• Marie Belzile-Davidson, MS, Dietetic Intern

What are sprouted foods?

When I was a little kid, we would go visit my grandparents for weeks on end each summer. All of my grandparents loved to garden but my dad's mom seemed to take it to the next level. On top of growing her carrots, blueberries, and a variety of leafy greens behind her apple orchard, she also had a row of jars along her kitchen windowsill. In each jar, I could see little budding sprouts coming out of a variety of seeds!


I remember asking her what those were and she explained that she was sprouting seeds. I never really asked more than that though, I just assumed those sprouts were another version of indoor plants. She was not growing house plants though, she was using those sprouted seeds in her meals, way ahead of her time!


Sprouted foods have been around for quite some time, but it seems like more and more "sprouted" products are hitting the market. Intrigued? So are we! Let's talk through the basics of sprouted foods.


What does it mean for a food to be "sprouted?"


Sprouting is essentially taking a seed and starting the germination process. This involves many variables, including moisture, temperature, and time to name a few. During the germination process, the resources (nutrients) stored within the seed are mobilized to fuel the development of a new plant! These mobilized nutrients can provide nutrition benefits to us when we eat sprouted foods - more on this in a minute!


What foods can be sprouted then? Essentially, any seed can be sprouted, which includes nuts, legumes, grains, and of course foods we traditionally think of as seeds. Sprouted foods can be eaten raw, can be cooked, or can be turned into flour and further transformed into other foods like breads or pastas.


Nutritional benefits of sprouted foods


The sprouting process can have many beneficial nutrition impacts:


The sprouting process can increase the amount of dietary fiber in a seed (remember, that can be a grain, legume, nut, etc.). Dietary fiber plays an important role in preventing constipation, reducing cholesterol, and controlling blood sugar levels.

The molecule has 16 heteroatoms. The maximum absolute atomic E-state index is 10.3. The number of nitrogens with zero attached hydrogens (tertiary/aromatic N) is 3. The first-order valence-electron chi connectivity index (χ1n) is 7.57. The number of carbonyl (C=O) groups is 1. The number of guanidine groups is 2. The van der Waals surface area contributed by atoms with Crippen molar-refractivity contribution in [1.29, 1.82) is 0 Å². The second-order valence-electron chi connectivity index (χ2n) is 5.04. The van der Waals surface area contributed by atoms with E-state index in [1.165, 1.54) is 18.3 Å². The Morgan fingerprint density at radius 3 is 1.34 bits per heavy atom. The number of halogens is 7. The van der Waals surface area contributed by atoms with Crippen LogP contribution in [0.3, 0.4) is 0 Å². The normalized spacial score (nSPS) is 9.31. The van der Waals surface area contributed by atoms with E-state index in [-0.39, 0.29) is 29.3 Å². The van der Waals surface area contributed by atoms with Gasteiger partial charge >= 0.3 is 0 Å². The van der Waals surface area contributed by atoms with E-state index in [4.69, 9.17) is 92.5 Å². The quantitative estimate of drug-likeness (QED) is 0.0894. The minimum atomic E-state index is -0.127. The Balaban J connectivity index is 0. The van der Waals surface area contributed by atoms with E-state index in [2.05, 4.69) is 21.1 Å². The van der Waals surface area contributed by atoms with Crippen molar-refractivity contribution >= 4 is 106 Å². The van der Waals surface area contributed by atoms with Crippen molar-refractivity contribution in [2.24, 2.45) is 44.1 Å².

Sprouted seeds may also have an increased essential amino acid content. Amino acids are the building blocks of protein and these essential amino acids are extra important because we cannot make them ourselves, we have to get them through our diet.


Sprouted seeds may also contain higher amounts of antioxidants than unsprouted seeds. Antioxidants help to fight damage caused by free radicals which can lead to chronic diseases such as cancer, diabetes, and heart disease.


As if that were not enough, the sprouting process also reduces the amount of phytates found in seeds. Phytates are sometimes referred to as anti-nutrients because they can decrease our ability to absorb important nutrients. Lower phytate levels mean some nutrients like zinc, iron, and calcium are more bioavailable to us when eating these seeds.


In addition to improving the nutritional profile of foods, the process of sprouting can make foods easier for our body’s digestive system to process. It is important to note though that the extent of the beneficial changes that occur during sprouting vary depending on what type of seed you’re trying to germinate, the time a seed is sprouted, temperature, moisture, and much more. In fact, more research is still needed to better understand the optimal conditions needed to get the most out of sprouting each type of seed.


How sprouted foods fit into a healthy, balanced diet


Sprouted seeds can absolutely be part of a balanced and healthy diet. There are countless products on the market so start looking and give them a try! Remember though, there is no one magical food that makes a diet healthy so when you are buying products with sprouted ingredients, be sure to consider the entire ingredient list. As always, continue to focus on eating a variety of foods, prepared in a variety of ways.

Sprouting yourself versus buying sprouted foods


While sprouting seeds is not challenging, there is some risk involved: any time you expose a food product to a moist, warm environment, there is a risk for foodborne illness if it is not properly managed. For that reason, it may be best to leave it to the pros and buy sprouted products at your local store or market! Be sure to check the storage instructions - sprouted foods often require refrigeration.


References:

1. Godman H. Are sprouted grains more nutritious than regular whole grains? . Harvard Health Blog. 2017.


2. Moody L, Cannon A. What does it mean when something is ‘sprouted’? Is it actually better for you? MindBodyGreen. 2019.


3. Peñas E, Martínez-Villaluenga C. Advances in Production, Properties and Applications of Sprouted Seeds. Foods. 2020;9(6):790. Published 2020 Jun 16. doi:10.3390/foods9060790


4. Benincasa P, Falcinelli B, Lutts S, Stagnari F, Galieni A. Sprouted Grains: A Comprehensive Review. Nutrients. 2019;11(2):421. Published 2019 Feb 17. doi:10.3390/nu11020421





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